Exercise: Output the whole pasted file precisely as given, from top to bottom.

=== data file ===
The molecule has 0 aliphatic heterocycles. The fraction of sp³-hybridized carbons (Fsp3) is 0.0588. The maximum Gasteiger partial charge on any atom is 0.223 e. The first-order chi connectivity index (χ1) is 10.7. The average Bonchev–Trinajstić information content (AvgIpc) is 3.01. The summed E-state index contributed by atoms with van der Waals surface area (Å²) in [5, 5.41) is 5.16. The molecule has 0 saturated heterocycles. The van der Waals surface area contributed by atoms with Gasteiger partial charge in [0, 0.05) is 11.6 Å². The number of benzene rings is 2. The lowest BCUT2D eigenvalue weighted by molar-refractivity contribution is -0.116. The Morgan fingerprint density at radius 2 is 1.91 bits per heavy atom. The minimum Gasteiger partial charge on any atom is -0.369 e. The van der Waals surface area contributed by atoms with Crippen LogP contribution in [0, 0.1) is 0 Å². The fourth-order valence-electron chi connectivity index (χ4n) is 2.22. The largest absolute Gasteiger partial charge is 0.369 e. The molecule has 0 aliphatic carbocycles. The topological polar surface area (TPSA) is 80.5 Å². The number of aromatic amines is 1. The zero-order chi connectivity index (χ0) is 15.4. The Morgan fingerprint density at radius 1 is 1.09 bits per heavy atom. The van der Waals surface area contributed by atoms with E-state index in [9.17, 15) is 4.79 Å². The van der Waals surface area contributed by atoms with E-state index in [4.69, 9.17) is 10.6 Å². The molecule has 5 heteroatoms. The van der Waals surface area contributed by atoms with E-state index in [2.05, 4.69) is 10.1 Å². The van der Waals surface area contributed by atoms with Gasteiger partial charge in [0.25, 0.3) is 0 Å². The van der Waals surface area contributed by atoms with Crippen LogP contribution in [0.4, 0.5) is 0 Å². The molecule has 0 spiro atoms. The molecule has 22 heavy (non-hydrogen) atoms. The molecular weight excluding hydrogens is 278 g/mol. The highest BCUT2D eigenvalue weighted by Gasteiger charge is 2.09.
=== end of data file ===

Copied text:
The molecule has 0 aliphatic heterocycles. The fraction of sp³-hybridized carbons (Fsp3) is 0.0588. The maximum Gasteiger partial charge on any atom is 0.223 e. The first-order chi connectivity index (χ1) is 10.7. The average Bonchev–Trinajstić information content (AvgIpc) is 3.01. The summed E-state index contributed by atoms with van der Waals surface area (Å²) in [5, 5.41) is 5.16. The molecule has 0 saturated heterocycles. The van der Waals surface area contributed by atoms with Gasteiger partial charge in [0, 0.05) is 11.6 Å². The number of benzene rings is 2. The lowest BCUT2D eigenvalue weighted by molar-refractivity contribution is -0.116. The Morgan fingerprint density at radius 2 is 1.91 bits per heavy atom. The minimum Gasteiger partial charge on any atom is -0.369 e. The van der Waals surface area contributed by atoms with Crippen LogP contribution in [0, 0.1) is 0 Å². The fourth-order valence-electron chi connectivity index (χ4n) is 2.22. The largest absolute Gasteiger partial charge is 0.369 e. The molecule has 0 aliphatic carbocycles. The topological polar surface area (TPSA) is 80.5 Å². The number of aromatic amines is 1. The zero-order chi connectivity index (χ0) is 15.4. The Morgan fingerprint density at radius 1 is 1.09 bits per heavy atom. The van der Waals surface area contributed by atoms with E-state index in [9.17, 15) is 4.79 Å². The van der Waals surface area contributed by atoms with E-state index in [4.69, 9.17) is 10.6 Å². The molecule has 5 heteroatoms. The van der Waals surface area contributed by atoms with E-state index in [2.05, 4.69) is 10.1 Å². The van der Waals surface area contributed by atoms with Gasteiger partial charge in [0.25, 0.3) is 0 Å². The van der Waals surface area contributed by atoms with Crippen LogP contribution in [0.4, 0.5) is 0 Å². The molecule has 0 spiro atoms. The molecule has 22 heavy (non-hydrogen) atoms. The molecular weight excluding hydrogens is 278 g/mol. The highest BCUT2D eigenvalue weighted by Gasteiger charge is 2.09.